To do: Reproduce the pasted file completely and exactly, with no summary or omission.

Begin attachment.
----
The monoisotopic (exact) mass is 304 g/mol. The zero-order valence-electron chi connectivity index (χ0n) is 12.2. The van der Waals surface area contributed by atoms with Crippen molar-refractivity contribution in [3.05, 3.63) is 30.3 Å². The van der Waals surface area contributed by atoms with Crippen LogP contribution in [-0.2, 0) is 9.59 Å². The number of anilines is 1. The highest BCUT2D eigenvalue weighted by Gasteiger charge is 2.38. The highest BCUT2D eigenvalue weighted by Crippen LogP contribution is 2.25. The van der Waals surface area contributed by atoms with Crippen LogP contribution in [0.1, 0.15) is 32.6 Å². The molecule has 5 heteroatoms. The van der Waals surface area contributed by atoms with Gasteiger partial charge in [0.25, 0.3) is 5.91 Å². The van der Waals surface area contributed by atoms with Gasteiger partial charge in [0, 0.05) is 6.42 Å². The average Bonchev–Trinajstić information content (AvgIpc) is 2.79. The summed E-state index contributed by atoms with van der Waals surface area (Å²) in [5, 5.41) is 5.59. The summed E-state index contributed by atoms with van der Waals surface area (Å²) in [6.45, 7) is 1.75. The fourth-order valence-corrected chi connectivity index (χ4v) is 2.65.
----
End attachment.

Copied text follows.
The monoisotopic (exact) mass is 304 g/mol. The zero-order valence-electron chi connectivity index (χ0n) is 12.2. The van der Waals surface area contributed by atoms with Crippen molar-refractivity contribution in [3.05, 3.63) is 30.3 Å². The van der Waals surface area contributed by atoms with Crippen LogP contribution in [-0.2, 0) is 9.59 Å². The number of anilines is 1. The highest BCUT2D eigenvalue weighted by Gasteiger charge is 2.38. The highest BCUT2D eigenvalue weighted by Crippen LogP contribution is 2.25. The van der Waals surface area contributed by atoms with Crippen LogP contribution in [0.1, 0.15) is 32.6 Å². The molecule has 5 heteroatoms. The van der Waals surface area contributed by atoms with Gasteiger partial charge in [0.25, 0.3) is 5.91 Å². The van der Waals surface area contributed by atoms with Gasteiger partial charge in [0, 0.05) is 6.42 Å². The average Bonchev–Trinajstić information content (AvgIpc) is 2.79. The summed E-state index contributed by atoms with van der Waals surface area (Å²) in [5, 5.41) is 5.59. The summed E-state index contributed by atoms with van der Waals surface area (Å²) in [6.45, 7) is 1.75. The fourth-order valence-corrected chi connectivity index (χ4v) is 2.65.